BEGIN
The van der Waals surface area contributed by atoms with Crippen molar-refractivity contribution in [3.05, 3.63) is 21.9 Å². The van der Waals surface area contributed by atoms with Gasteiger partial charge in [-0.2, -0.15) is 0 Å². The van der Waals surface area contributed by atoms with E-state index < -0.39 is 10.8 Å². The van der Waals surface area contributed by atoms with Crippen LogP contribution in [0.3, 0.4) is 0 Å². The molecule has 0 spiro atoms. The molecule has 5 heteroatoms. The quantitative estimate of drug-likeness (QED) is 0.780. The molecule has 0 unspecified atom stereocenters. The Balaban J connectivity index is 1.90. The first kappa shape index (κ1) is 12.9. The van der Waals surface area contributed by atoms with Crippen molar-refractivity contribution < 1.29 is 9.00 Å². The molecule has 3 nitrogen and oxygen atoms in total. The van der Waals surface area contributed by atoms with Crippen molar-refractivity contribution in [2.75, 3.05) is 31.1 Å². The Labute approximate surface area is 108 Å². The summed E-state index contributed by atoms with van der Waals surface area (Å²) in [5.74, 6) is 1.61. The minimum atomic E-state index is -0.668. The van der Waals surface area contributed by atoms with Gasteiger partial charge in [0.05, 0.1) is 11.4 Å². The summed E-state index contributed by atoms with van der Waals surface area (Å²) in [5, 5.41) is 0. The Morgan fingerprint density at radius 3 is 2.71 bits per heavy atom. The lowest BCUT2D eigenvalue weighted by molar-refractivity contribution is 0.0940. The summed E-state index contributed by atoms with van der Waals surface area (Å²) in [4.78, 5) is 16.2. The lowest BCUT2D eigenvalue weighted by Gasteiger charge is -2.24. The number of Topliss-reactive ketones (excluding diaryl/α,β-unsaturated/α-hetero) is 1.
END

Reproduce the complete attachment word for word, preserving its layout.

The van der Waals surface area contributed by atoms with Crippen molar-refractivity contribution in [3.05, 3.63) is 21.9 Å². The van der Waals surface area contributed by atoms with Gasteiger partial charge in [-0.2, -0.15) is 0 Å². The van der Waals surface area contributed by atoms with E-state index < -0.39 is 10.8 Å². The van der Waals surface area contributed by atoms with Crippen LogP contribution in [0.3, 0.4) is 0 Å². The molecule has 0 spiro atoms. The molecule has 5 heteroatoms. The quantitative estimate of drug-likeness (QED) is 0.780. The molecule has 0 unspecified atom stereocenters. The Balaban J connectivity index is 1.90. The first kappa shape index (κ1) is 12.9. The van der Waals surface area contributed by atoms with Crippen molar-refractivity contribution < 1.29 is 9.00 Å². The molecule has 3 nitrogen and oxygen atoms in total. The van der Waals surface area contributed by atoms with Crippen molar-refractivity contribution in [2.75, 3.05) is 31.1 Å². The Labute approximate surface area is 108 Å². The summed E-state index contributed by atoms with van der Waals surface area (Å²) in [5.74, 6) is 1.61. The minimum atomic E-state index is -0.668. The van der Waals surface area contributed by atoms with Gasteiger partial charge in [0.05, 0.1) is 11.4 Å². The summed E-state index contributed by atoms with van der Waals surface area (Å²) in [5, 5.41) is 0. The Morgan fingerprint density at radius 3 is 2.71 bits per heavy atom. The lowest BCUT2D eigenvalue weighted by molar-refractivity contribution is 0.0940. The summed E-state index contributed by atoms with van der Waals surface area (Å²) in [4.78, 5) is 16.2. The lowest BCUT2D eigenvalue weighted by Gasteiger charge is -2.24. The number of Topliss-reactive ketones (excluding diaryl/α,β-unsaturated/α-hetero) is 1.